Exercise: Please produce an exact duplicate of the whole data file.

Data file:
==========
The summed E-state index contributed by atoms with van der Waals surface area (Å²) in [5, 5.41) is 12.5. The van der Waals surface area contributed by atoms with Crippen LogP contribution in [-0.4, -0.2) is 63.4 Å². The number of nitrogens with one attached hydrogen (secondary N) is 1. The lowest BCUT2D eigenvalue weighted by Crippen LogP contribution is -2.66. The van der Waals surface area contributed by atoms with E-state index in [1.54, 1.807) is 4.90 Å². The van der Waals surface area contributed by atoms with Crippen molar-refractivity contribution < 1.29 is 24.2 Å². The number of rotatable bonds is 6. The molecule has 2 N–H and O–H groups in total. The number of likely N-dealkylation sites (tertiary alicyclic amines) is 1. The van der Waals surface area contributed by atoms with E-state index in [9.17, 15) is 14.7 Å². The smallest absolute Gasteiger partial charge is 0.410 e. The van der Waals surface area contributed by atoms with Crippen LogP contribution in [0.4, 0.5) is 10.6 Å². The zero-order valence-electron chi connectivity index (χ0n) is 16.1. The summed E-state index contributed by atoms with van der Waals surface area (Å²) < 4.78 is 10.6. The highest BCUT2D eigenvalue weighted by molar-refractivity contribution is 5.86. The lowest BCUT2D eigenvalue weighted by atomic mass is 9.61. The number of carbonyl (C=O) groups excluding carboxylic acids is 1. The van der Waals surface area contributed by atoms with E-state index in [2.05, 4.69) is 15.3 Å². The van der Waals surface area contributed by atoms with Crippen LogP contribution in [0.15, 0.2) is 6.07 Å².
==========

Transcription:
The summed E-state index contributed by atoms with van der Waals surface area (Å²) in [5, 5.41) is 12.5. The van der Waals surface area contributed by atoms with Crippen LogP contribution in [-0.4, -0.2) is 63.4 Å². The number of nitrogens with one attached hydrogen (secondary N) is 1. The lowest BCUT2D eigenvalue weighted by Crippen LogP contribution is -2.66. The van der Waals surface area contributed by atoms with E-state index in [1.54, 1.807) is 4.90 Å². The van der Waals surface area contributed by atoms with Crippen molar-refractivity contribution < 1.29 is 24.2 Å². The number of rotatable bonds is 6. The molecule has 2 N–H and O–H groups in total. The number of likely N-dealkylation sites (tertiary alicyclic amines) is 1. The van der Waals surface area contributed by atoms with E-state index in [9.17, 15) is 14.7 Å². The smallest absolute Gasteiger partial charge is 0.410 e. The van der Waals surface area contributed by atoms with Crippen LogP contribution in [0.4, 0.5) is 10.6 Å². The zero-order valence-electron chi connectivity index (χ0n) is 16.1. The summed E-state index contributed by atoms with van der Waals surface area (Å²) < 4.78 is 10.6. The highest BCUT2D eigenvalue weighted by molar-refractivity contribution is 5.86. The lowest BCUT2D eigenvalue weighted by atomic mass is 9.61. The number of carbonyl (C=O) groups excluding carboxylic acids is 1. The van der Waals surface area contributed by atoms with E-state index in [2.05, 4.69) is 15.3 Å². The van der Waals surface area contributed by atoms with Crippen LogP contribution in [0.15, 0.2) is 6.07 Å².